15A.3 Evaluation of Severe-Weather Forecasting Parameters Derived from Quasi-Real-Time Mesoscale Analyses using VORTEX2 soundings

Thursday, 27 January 2011: 4:00 PM
613/614 (Washington State Convention Center)
Michael C. Coniglio, NOAA/NSSL, Norman, OK; and D. M. Wheatley, D. J. Stensrud, and N. Yussouf

An important part of short-term forecasting of severe weather is the diagnosis of the pre-convective and near-storm environment from observations. For the past several years, the Storm Prediction Center (SPC) has generated a comprehensive surface objective analysis scheme (SFCOA), which uses a blend of current surface observations and the latest Rapid Update Cycle (RUC) forecast/analysis of upper-air data on a 40-km grid, to produce a 3-dimensional current analysis of the mesoscale environment. A sounding analysis routine is then used to calculate diagnostic fields related to severe storms forecasting. These fields are generated hourly, and are generally available to the forecasters, and the public in the form of a web display, about 20 minutes after the top of the hour that the analysis is valid. These fields are used extensively at the SPC, and at National Weather Service forecast offices nationwide, in the short-term forecasting of severe weather.

Recently, the National Severe Storms Laboratory (NSSL) has been a part of a collaborative effort to develop an ensemble-based data assimilation system using the Weather Research and Forecasting (WRF) model to explore the impact of conventional observations on mesoscale analyses and forecasts of severe weather events. Routinely available observations from surface stations and rawinsondes are assimilated into a multi-member ensemble that is constructed from initial and boundary conditions provided by the North American Mesoscale Model (NAM) forecast cycle. The square-root ensemble Kalman filter (EnKF) approach encoded in the Data Assimilation Research Testbed (DART) framework is used in the assimilation process. Although this system is primarily designed to be an integrative analysis and short-term forecast system, the capability exists to produce quasi-realtime analyses every hour from this EnKF-based system, similar to the SFCOA system used operationally at the SPC.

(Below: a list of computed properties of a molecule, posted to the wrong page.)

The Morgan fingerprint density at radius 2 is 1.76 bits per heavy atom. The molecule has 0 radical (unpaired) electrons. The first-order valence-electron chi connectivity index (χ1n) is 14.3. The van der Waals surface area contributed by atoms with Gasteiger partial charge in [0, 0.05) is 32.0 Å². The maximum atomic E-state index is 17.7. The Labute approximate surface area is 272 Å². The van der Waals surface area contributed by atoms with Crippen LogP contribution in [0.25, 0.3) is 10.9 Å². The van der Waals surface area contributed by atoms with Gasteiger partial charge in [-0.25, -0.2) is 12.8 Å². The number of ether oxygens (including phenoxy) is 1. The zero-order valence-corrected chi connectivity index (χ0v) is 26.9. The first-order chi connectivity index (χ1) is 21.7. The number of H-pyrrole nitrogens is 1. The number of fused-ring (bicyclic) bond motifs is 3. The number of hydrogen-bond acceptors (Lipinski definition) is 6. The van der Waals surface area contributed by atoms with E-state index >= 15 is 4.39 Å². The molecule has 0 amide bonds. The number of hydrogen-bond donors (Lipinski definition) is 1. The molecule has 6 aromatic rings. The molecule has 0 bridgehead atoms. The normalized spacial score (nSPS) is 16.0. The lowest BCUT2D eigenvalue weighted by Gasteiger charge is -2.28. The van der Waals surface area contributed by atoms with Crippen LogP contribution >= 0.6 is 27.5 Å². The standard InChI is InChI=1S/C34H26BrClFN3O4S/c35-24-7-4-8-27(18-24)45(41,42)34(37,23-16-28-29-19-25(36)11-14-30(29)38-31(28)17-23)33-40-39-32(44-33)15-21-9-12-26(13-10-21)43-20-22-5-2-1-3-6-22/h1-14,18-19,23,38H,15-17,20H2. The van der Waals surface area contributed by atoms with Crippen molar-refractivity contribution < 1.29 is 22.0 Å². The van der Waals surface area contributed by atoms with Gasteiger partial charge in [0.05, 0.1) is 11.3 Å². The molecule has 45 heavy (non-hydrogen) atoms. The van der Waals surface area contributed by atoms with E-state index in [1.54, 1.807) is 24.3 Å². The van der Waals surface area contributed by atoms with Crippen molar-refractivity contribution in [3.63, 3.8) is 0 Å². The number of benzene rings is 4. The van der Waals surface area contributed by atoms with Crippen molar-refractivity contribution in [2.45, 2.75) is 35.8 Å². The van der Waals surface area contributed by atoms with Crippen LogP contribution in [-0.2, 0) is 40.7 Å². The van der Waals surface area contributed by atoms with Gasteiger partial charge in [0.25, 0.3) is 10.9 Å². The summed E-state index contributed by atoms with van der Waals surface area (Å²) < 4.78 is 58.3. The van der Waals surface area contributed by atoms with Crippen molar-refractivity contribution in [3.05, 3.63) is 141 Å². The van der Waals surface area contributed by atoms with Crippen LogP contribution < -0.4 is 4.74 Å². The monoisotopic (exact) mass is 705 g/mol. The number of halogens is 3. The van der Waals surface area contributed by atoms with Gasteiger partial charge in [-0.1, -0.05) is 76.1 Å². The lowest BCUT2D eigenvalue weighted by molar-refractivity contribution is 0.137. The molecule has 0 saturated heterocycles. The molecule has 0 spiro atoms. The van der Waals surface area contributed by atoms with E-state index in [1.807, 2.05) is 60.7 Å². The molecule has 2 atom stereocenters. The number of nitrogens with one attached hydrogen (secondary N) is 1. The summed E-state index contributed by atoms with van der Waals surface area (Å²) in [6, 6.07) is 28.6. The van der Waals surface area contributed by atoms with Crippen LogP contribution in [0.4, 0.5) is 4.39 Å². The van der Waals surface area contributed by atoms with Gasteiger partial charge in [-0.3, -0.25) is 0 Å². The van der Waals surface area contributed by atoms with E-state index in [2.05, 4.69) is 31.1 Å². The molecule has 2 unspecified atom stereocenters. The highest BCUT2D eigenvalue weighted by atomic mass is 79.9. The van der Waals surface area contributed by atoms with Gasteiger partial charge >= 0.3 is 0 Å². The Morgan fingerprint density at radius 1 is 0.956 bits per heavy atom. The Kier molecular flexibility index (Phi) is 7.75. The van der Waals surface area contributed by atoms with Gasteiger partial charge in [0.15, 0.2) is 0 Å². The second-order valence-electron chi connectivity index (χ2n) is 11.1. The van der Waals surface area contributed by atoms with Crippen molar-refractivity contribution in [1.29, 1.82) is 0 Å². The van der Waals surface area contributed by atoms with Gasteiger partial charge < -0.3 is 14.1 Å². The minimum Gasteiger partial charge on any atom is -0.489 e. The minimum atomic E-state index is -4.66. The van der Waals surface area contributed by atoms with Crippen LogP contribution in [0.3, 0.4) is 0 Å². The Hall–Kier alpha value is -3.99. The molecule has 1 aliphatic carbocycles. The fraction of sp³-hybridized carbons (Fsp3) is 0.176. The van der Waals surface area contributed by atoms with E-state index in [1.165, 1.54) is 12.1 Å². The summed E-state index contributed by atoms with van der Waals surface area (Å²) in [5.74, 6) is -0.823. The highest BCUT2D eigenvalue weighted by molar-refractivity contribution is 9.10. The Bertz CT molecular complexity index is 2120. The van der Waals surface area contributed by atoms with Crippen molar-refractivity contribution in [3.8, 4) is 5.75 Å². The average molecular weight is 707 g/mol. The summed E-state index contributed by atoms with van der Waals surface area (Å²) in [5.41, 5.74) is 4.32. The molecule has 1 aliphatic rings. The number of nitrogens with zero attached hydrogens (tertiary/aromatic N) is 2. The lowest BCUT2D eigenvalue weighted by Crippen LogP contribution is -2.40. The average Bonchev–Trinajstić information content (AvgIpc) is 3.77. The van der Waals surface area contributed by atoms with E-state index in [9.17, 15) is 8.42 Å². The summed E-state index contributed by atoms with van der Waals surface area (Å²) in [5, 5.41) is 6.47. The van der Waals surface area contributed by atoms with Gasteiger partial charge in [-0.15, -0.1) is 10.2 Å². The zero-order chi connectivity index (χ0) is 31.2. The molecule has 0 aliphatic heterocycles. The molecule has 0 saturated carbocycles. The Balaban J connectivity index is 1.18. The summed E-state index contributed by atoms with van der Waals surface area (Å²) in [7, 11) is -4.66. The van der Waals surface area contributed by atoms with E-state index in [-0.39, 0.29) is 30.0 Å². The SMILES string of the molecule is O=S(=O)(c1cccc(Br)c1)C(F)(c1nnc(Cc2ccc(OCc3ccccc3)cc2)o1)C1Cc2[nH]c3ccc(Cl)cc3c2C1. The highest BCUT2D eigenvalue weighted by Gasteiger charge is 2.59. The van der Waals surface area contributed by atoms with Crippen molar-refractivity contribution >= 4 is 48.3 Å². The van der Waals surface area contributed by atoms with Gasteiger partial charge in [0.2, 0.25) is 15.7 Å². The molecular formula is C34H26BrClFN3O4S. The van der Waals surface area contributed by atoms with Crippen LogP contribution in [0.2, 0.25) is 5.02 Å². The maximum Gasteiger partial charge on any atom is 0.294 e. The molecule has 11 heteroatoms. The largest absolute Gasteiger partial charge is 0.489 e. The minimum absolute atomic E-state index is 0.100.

Performance of these two mesoscale analysis systems from a portion of the Spring 2009 convective season (and the Spring 2010 season, if time permits) is assessed through comparison to pre- and near-storm soundings that were obtained as part of the second field phase of the Verification of the Origins of Rotation in Tornadoes Experiment (VORTEX2). This comparison is unique, in that the VORTEX2 soundings were not used in the RUC assimilation procedure, so that they form an independent source of 3-dimensional observations that can be used to evaluate the analyses. Environmental characteristics of the analyses related to severe-storms forecasting (e.g. CAPE and shear), as well as other severe weather parameters related to the analyzed structure of the boundary layer (boundary-layer depth, moisture depth, lifting condensation level, etc.) will be discussed and implications for the future use of mesoscale analysis and forecast systems will be examined.

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